One of the most important aspects to any novel is its tone.
German pottery, a really good piece, and a less than good piece? How do I figure the comparative value? Those are tough questions in any collecting field, but they're especially tough in WGP because the variety is so extreme, and many of the pieces are quite unlike what most collectors are used to seeing. Sure, beautiful and ugly are both in the eye of the beholder, but it behooves the beholder to train that eye before trusting its judgment.
Like most collectors, I started out as a magpie, grabbing anything bright and shiney and taking it home. That method is lots of fun and means frequent gratification, but it fills the nest rather quickly, and you soon find that too many parts of the collection no longer seem worth the effort it takes to dust them. The thing about "Magpie Collectibles" is that their power doesn't last. If you really spend time with them, the impression starts to fade.
That's usually a matter of detail. The line and proportion of the form are off just enough so they may catch the eye but don't really hold the eye. The colors may be striking, but the hue and relationships of colors are simply unusual, not really successful. The decoration may be neat in design but sloppy in execution. The thing is that most people have to buy those Magpies and actually take time to look at them, hold them, think about them, get to know them.
If the piece is a little better, you may be able to strike up a pretty good friendship, one that lasts fairly well, even if it doesn't mean you like spending all your time together. These "Acquaintance Collectibles" are like the friend you're happy to bump into, but you don't go out of your way to arrange time together. Over time, you may well like them just as much as before, but they don't grow on you. The depth just isn't there.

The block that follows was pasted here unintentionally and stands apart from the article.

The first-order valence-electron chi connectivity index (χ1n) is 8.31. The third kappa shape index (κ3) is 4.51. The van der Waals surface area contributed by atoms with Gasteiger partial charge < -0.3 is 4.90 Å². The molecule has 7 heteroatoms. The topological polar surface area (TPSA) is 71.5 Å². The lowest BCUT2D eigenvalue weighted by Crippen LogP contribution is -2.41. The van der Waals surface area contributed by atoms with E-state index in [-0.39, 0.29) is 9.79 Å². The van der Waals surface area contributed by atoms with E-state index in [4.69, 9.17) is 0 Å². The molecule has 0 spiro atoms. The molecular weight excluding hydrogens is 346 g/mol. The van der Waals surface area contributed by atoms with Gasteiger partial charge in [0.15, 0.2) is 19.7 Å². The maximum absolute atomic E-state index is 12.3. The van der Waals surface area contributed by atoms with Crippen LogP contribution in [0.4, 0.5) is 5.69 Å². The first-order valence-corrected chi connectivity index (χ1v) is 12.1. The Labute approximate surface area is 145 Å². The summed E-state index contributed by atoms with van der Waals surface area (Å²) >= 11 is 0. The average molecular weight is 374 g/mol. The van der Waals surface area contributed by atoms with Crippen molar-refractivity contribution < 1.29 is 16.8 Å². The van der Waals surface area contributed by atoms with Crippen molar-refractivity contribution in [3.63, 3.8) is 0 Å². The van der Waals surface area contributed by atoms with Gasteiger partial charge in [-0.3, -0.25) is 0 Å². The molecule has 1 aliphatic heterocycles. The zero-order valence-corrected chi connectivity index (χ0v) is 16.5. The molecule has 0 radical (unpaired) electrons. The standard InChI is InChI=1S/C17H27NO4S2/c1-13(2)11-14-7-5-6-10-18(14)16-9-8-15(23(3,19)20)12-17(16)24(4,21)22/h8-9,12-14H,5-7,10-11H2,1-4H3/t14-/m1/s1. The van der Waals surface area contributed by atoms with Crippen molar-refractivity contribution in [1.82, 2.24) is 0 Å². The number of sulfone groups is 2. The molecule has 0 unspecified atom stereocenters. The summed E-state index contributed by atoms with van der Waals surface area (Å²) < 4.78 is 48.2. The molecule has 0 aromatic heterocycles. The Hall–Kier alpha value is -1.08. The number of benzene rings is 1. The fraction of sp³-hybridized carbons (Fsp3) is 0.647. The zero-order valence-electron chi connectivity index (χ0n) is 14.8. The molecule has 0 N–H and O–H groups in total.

Then, there are those items that you realize you like more now than you did the first day you saw it on the shelf in the shop. You may even remember that you didn't like it all that much at first, but over time you appreciated how the curve of the handle made you smile, how the line of decoration and colors made you smile even on a bad day. The more time you spend, the more you notice finer points and details. At the very least, you're committed enough to call these "Engagement Collectibles". Sometimes, it may be a "Marriage". In many ways, you're looking for the same qualities in the relationship, things that make it not only possible but usually enjoyable to spend time together daily year after year....then wake up one day and realize you still managed to learn something new.